canoncanyoncomet123.jpg
Canon Canyon, Mike Giacolino, Quinton Kakeley

The Comet

Wednesday, Jan. 5

The popularization of alt-country acts over the last decade--particularly the populist appeal of Ryan

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Canon Canyon: Refreshingly Sincere, Tastefully Country, Last Night at the Comet

canoncanyoncomet123.jpg
Canon Canyon, Mike Giacolino, Quinton Kakeley

The Comet

Wednesday, Jan. 5

The popularization of alt-country acts over the last decade--particularly the populist appeal of Ryan Adams--has resulted in the co-option of country by bands in every genre, but particularly in those leaning toward the innocuous end of the indie-rock spectrum. Rather than sound the part, bands try to look it, brandishing Telecasters, snap-button shirts, and cowboy boots. But thrift-store dress-up does not a country act make.

What made Canon Canyon's set at the Comet last night one of the most refreshing in recent memory is that the band, while obviously heavily indebted to country and Southern rock, didn't come off as interlopers. They're content being a straightforward, guitar-driven rock band with a thing for Lynyrd Skynyrd. In Seattle, that makes them something of a pleasant anomaly.

Rather than force their instincts inside the skinniest of jeans and behind an ironic belt buckle and a layer of preciousness, the four gentlemen who make up Tacoma's Canon Canyon fix their sights directly on the arena. It's a belligerent trajectory, to be sure, but the hubris of it--the fact that they effortlessly perform in front of 50 people as if they're playing in front of 15,000--is an ambitious tack that is devoid of delusion. It also enunciates their weakness.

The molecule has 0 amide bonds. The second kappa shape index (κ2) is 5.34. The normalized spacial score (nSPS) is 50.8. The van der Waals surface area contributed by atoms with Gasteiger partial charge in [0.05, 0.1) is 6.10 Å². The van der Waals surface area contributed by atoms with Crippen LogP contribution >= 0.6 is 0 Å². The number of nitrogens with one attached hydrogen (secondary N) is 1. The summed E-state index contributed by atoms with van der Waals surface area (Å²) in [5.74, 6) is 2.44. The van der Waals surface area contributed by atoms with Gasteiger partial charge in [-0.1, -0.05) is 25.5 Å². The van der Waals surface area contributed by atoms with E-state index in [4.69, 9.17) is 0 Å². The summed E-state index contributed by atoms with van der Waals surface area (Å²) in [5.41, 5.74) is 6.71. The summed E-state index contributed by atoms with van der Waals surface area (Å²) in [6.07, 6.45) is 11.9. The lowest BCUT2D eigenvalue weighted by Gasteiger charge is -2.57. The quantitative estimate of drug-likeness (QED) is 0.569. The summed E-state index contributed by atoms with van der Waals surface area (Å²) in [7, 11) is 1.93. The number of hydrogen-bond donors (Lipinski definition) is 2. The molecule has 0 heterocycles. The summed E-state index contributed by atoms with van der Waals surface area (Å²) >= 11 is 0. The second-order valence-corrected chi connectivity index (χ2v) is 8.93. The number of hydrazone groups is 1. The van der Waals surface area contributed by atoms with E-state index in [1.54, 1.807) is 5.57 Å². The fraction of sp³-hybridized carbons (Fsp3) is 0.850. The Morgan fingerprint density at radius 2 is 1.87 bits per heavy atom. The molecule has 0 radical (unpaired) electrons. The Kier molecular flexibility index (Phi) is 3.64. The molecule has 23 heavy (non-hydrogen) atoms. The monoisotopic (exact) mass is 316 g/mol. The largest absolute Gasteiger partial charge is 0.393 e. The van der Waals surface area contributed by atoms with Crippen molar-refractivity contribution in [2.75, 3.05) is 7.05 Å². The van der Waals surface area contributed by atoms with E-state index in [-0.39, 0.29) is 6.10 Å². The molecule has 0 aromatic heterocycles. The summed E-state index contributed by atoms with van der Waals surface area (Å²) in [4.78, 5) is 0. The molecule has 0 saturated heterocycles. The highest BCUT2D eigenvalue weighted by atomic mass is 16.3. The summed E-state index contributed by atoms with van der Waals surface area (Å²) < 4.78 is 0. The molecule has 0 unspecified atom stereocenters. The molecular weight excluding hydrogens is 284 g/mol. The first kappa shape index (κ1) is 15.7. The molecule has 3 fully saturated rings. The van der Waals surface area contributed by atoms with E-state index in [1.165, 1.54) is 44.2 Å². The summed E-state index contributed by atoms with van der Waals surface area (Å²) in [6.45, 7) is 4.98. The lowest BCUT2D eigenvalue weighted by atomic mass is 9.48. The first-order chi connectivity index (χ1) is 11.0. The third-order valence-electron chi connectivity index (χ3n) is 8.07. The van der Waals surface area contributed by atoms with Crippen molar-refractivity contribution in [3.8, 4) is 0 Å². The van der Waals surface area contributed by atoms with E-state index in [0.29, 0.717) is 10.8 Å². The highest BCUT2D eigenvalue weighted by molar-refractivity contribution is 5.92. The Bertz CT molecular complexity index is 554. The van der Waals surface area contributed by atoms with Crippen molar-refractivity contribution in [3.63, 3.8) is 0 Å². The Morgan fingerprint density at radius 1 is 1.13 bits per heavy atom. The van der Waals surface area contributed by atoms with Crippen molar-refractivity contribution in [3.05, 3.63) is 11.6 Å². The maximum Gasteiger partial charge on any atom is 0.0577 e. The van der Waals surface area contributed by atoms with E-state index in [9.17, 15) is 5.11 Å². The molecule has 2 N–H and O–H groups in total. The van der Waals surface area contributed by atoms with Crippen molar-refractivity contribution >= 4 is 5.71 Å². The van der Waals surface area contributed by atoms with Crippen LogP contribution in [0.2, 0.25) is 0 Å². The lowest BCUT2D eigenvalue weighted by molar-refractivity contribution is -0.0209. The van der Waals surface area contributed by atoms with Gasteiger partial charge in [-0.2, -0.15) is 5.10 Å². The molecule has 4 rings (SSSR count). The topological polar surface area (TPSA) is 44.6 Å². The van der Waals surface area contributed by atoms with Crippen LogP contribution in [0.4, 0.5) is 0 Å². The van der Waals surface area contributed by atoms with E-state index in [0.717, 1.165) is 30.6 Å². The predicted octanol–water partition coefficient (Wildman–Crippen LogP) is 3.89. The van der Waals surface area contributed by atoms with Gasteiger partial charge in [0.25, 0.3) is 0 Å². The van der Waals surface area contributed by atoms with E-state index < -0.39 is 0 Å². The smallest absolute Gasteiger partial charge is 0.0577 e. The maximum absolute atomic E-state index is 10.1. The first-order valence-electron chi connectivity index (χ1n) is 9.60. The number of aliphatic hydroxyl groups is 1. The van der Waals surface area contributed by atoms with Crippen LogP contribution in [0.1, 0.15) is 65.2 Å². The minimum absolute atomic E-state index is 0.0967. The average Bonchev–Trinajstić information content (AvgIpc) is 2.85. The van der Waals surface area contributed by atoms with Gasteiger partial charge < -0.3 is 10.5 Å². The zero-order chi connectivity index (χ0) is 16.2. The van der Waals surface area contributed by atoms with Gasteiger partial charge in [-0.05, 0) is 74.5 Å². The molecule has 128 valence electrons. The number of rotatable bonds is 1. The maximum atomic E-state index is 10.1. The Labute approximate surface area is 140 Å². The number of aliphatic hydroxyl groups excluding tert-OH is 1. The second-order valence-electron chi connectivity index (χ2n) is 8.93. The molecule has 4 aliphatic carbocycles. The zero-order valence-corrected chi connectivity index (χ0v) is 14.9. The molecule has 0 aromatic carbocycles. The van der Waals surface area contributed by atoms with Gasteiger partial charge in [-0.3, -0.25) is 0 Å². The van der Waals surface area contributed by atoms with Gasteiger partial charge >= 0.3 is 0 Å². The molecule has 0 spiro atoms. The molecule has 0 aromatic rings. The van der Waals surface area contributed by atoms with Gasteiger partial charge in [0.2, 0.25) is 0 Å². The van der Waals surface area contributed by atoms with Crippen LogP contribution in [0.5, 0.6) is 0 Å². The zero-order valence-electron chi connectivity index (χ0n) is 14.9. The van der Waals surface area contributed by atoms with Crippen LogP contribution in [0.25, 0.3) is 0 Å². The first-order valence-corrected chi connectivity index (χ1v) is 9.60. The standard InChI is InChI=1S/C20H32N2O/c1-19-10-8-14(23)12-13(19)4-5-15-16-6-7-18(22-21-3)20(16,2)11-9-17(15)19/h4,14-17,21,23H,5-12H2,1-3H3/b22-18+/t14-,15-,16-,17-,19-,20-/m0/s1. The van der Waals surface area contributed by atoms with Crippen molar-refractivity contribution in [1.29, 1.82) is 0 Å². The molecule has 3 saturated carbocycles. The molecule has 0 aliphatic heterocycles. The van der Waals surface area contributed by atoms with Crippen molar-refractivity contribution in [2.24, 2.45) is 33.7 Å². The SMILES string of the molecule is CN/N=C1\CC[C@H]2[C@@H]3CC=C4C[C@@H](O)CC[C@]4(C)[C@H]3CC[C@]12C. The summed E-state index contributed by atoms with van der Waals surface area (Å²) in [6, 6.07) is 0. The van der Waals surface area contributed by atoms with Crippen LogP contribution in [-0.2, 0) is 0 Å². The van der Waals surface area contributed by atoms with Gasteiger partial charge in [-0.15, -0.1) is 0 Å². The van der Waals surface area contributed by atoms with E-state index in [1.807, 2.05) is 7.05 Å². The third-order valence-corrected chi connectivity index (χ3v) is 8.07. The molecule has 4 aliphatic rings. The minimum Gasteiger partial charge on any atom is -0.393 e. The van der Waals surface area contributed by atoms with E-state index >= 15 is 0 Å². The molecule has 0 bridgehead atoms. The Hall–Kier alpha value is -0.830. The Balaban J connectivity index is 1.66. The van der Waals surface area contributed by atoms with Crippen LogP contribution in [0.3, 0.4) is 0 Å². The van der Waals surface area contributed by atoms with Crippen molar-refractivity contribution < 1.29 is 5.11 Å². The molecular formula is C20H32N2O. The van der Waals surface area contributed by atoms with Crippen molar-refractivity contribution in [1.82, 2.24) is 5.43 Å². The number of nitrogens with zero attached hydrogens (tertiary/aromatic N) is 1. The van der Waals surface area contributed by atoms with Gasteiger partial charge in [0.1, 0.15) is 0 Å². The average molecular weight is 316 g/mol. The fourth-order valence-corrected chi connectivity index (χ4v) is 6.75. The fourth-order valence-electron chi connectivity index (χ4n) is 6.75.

In swinging for the fences--an endearing trait that some of their colleagues would do well to emulate--they keep everything turned up all the way all the time, leaving no room for the songs to breathe or sink in. The comparatively hushed encore, featuring a solo performance from frontman Michael Cooper, demonstrated some breadth and nuance. Spreading that out through the entire set--think Band of Horses' "Monsters" and "Part One" on Everything All the Time - will bring the band to the next level.

Opener: Mike Giacolino is a solid singer and songwriter who was backed by a supportive yet timid band last night. Once the three get comfortable with each other and the music, they'll be in a better position to do Giacolino's twangs justice.

Overheard in the Crowd: "One more!" after Canon Canyon's first song. That one never gets old.

The Crowd: Lots of friends and family familiar with the music.

BTW: While the first opening act, Quinton Kakeley, was treating the night like an open mike, stopping between each song to explain the meaning of the forthcoming number, I ducked out and scanned the bargain bins at Everyday Music. I found a $6 copy of Sgt. Pepper's Lonely Hearts Club Band. I wouldn't have bought it, but it had an un-cut mustache and costume insert. I've never seen such a thing so cheap, so I brought it home.

 
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